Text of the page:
CareDox is a platform that allows parents and school nurses to collaborate and share necessary information about a child's health. This allows parents to keep a record of their child's health information, which can easily, and securely, be shared with new nurses, administrators, coaches and teachers whenever the child begins a new school year.
Counsyl is reimagining the clinical lab by giving individuals direct access to DNA screening. This allows individuals and couples to understand what diseases their children could potentially inherit, thereby giving them the freedom to make informed family planning decisions.
Unwind Me is another startup using Uber's model of on-call providers. It connects users with massage therapists, who can respond quickly and make house calls at competitive prices (standard pricing is $89 per hour massage, which includes tip). Reviews for the service, currently only available in San Francisco, have been almost uniformly positive.
Recombine, like Counsyl, helps individuals and couples make family planning decisions through genomic and fertility testing. Recombine's CarrierMap tool analyzes a patient's DNA to learn what mutations might be present, and whether he or she risks passing along any of the 250-plus genetic diseases the company tests for.
Mango Health also seeks to improve patients' rates of medication adherence via its smartphone app, which lets users create routines of healthy habits — including taking medicine, checking blood pressure and monitoring weight — and reminds them daily to stick with those routines.
CellScope is creating mobile devices that plug into smartphones to turn them into diagnostic tools. CellScope recently launched the Oto, which turns a smartphone into an otoscope, a device that detects ear infections. The company hopes its technology will both empower patients to self-diagnose at home and collect valuable data that they can then share with their healthcare providers.
Honor has created a platform that makes senior home healthcare available on demand. Its network of caregivers are available for round-the-clock assistance or for short-term care, when family members have to be away. Or, as the company puts it, "Honor makes it easy for our collective moms and dads to stay in their own homes as long as they please."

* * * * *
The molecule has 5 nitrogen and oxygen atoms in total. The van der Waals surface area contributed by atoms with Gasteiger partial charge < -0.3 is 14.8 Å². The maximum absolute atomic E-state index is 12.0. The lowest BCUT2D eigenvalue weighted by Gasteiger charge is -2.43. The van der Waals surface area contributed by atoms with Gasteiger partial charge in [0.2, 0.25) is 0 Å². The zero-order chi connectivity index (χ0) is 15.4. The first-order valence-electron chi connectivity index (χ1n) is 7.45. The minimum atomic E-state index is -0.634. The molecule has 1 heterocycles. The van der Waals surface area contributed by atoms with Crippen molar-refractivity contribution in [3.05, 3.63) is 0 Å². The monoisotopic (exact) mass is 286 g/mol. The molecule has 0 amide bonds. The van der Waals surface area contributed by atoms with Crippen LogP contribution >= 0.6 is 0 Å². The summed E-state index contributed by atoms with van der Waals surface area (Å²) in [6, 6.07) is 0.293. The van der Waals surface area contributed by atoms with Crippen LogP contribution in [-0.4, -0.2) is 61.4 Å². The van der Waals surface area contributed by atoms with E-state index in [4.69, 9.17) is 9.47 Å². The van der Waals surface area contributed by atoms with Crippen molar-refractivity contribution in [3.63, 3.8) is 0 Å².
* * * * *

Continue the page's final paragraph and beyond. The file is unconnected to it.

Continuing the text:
MD Insider uses big data to help employers empower their employees to make more informed decisions about healthcare providers by simply revealing important data about those healthcare providers. The company's database maintains performance data — including the number of procedures performed over the last three years, costs per procedure and procedure outcomes — on more than 850,000 physicians nationwide.
TigerText allows healthcare professionals to communicate via instant message while keeping the sensitive content of those conversations secure. Text messages are encrypted, and files permanently disappear from devices after they are opened. The app even allows users to securely message colleagues on other chat platforms.
Boston's Wellframe allows healthcare providers to more closely manage the care plans they establish for each patient, get useful feedback on patient adherence and tailor their care plans in real time. The intuitive software keeps the patient feeling more engaged in his or her care plan, and it extends a healthcare provider's reach and the number of touch points with that patient.
Retrofit is a weight-loss management platform available both to individuals and employers. The startup's 12-month online behavior modification program engages end users through remote monitoring and Skype check-ins. According to Retrofit, the average client loses 1.2 pounds per week.
WellnessFX takes modern diagnostic testing, which starts with a simple blood test, and delivers those results to patients within 3 to 10 days. The software visualizes and explains all the data, tracks changes over time, and allows patients to make adjustments whenever necessary. Expert consultations are also available through the platform.
Tags: Enterprise, Health Innovation, Healthcare consumerism, Telehealth